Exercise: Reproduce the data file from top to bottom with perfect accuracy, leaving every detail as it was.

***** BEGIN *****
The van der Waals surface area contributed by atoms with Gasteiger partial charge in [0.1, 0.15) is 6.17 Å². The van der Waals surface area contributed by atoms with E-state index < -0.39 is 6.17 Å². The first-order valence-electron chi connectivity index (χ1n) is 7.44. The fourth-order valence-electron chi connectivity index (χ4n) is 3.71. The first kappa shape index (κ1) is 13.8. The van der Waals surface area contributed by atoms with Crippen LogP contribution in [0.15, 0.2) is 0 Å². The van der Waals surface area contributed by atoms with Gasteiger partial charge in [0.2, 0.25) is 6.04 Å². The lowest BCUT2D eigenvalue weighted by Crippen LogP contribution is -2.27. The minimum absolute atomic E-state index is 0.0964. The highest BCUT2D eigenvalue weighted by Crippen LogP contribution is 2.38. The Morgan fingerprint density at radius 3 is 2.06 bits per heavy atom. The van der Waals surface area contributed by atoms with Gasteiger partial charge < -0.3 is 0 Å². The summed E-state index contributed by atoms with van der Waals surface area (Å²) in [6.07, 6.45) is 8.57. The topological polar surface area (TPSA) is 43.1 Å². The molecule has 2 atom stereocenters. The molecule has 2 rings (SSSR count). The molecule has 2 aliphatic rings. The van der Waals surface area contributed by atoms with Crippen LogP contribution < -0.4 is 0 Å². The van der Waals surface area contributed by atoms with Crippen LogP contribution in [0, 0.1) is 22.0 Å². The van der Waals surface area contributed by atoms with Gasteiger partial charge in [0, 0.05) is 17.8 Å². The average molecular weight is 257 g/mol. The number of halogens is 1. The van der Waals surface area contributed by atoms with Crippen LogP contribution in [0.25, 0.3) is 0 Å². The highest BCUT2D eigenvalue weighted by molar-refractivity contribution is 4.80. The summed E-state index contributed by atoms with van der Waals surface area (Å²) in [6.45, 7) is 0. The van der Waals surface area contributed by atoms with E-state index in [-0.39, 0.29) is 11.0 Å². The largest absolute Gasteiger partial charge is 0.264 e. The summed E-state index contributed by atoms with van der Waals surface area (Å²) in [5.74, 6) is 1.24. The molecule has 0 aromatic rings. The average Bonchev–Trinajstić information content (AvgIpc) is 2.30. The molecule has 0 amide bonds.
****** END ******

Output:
The van der Waals surface area contributed by atoms with Gasteiger partial charge in [0.1, 0.15) is 6.17 Å². The van der Waals surface area contributed by atoms with E-state index < -0.39 is 6.17 Å². The first-order valence-electron chi connectivity index (χ1n) is 7.44. The fourth-order valence-electron chi connectivity index (χ4n) is 3.71. The first kappa shape index (κ1) is 13.8. The van der Waals surface area contributed by atoms with Crippen LogP contribution in [0.15, 0.2) is 0 Å². The van der Waals surface area contributed by atoms with Gasteiger partial charge in [0.2, 0.25) is 6.04 Å². The lowest BCUT2D eigenvalue weighted by Crippen LogP contribution is -2.27. The minimum absolute atomic E-state index is 0.0964. The highest BCUT2D eigenvalue weighted by Crippen LogP contribution is 2.38. The Morgan fingerprint density at radius 3 is 2.06 bits per heavy atom. The van der Waals surface area contributed by atoms with Gasteiger partial charge < -0.3 is 0 Å². The summed E-state index contributed by atoms with van der Waals surface area (Å²) in [6.07, 6.45) is 8.57. The topological polar surface area (TPSA) is 43.1 Å². The molecule has 2 atom stereocenters. The molecule has 2 rings (SSSR count). The molecule has 2 aliphatic rings. The van der Waals surface area contributed by atoms with Crippen LogP contribution < -0.4 is 0 Å². The van der Waals surface area contributed by atoms with Crippen LogP contribution in [0, 0.1) is 22.0 Å². The van der Waals surface area contributed by atoms with Gasteiger partial charge in [0, 0.05) is 17.8 Å². The average molecular weight is 257 g/mol. The number of halogens is 1. The van der Waals surface area contributed by atoms with Crippen LogP contribution in [0.25, 0.3) is 0 Å². The highest BCUT2D eigenvalue weighted by molar-refractivity contribution is 4.80. The summed E-state index contributed by atoms with van der Waals surface area (Å²) in [6.45, 7) is 0. The van der Waals surface area contributed by atoms with E-state index in [-0.39, 0.29) is 11.0 Å². The largest absolute Gasteiger partial charge is 0.264 e. The summed E-state index contributed by atoms with van der Waals surface area (Å²) in [5.74, 6) is 1.24. The molecule has 0 aromatic rings. The average Bonchev–Trinajstić information content (AvgIpc) is 2.30. The molecule has 0 amide bonds.